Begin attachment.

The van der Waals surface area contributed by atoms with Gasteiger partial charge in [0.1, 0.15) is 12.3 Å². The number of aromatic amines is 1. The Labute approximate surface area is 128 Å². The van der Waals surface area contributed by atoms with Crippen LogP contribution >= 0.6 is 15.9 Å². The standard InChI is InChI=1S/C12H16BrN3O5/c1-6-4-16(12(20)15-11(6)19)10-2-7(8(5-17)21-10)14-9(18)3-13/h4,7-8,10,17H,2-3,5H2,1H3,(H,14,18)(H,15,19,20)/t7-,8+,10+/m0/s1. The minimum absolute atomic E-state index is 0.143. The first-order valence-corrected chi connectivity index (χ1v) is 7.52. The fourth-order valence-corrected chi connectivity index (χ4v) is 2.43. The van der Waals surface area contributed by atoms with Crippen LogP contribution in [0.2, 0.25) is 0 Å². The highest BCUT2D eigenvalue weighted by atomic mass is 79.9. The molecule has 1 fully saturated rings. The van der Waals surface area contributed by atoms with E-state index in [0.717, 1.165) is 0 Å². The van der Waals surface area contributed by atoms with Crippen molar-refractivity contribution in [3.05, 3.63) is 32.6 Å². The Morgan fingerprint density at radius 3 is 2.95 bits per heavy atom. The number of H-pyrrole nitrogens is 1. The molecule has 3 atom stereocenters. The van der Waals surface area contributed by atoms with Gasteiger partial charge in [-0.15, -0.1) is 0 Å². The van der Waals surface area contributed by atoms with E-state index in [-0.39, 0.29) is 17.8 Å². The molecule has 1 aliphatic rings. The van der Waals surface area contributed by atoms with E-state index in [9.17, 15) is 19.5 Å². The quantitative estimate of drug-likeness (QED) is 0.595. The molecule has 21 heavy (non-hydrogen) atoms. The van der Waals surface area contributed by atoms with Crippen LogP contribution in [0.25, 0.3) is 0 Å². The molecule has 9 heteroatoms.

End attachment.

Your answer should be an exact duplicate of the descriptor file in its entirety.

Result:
The van der Waals surface area contributed by atoms with Gasteiger partial charge in [0.1, 0.15) is 12.3 Å². The number of aromatic amines is 1. The Labute approximate surface area is 128 Å². The van der Waals surface area contributed by atoms with Crippen LogP contribution >= 0.6 is 15.9 Å². The standard InChI is InChI=1S/C12H16BrN3O5/c1-6-4-16(12(20)15-11(6)19)10-2-7(8(5-17)21-10)14-9(18)3-13/h4,7-8,10,17H,2-3,5H2,1H3,(H,14,18)(H,15,19,20)/t7-,8+,10+/m0/s1. The minimum absolute atomic E-state index is 0.143. The first-order valence-corrected chi connectivity index (χ1v) is 7.52. The fourth-order valence-corrected chi connectivity index (χ4v) is 2.43. The van der Waals surface area contributed by atoms with Crippen LogP contribution in [0.2, 0.25) is 0 Å². The highest BCUT2D eigenvalue weighted by atomic mass is 79.9. The molecule has 1 fully saturated rings. The van der Waals surface area contributed by atoms with E-state index in [0.717, 1.165) is 0 Å². The van der Waals surface area contributed by atoms with Crippen molar-refractivity contribution in [3.05, 3.63) is 32.6 Å². The Morgan fingerprint density at radius 3 is 2.95 bits per heavy atom. The number of H-pyrrole nitrogens is 1. The molecule has 3 atom stereocenters. The van der Waals surface area contributed by atoms with Gasteiger partial charge in [-0.15, -0.1) is 0 Å². The van der Waals surface area contributed by atoms with E-state index in [-0.39, 0.29) is 17.8 Å². The molecule has 1 aliphatic rings. The van der Waals surface area contributed by atoms with E-state index in [9.17, 15) is 19.5 Å². The quantitative estimate of drug-likeness (QED) is 0.595. The molecule has 21 heavy (non-hydrogen) atoms. The van der Waals surface area contributed by atoms with Crippen LogP contribution in [0.25, 0.3) is 0 Å². The molecule has 9 heteroatoms.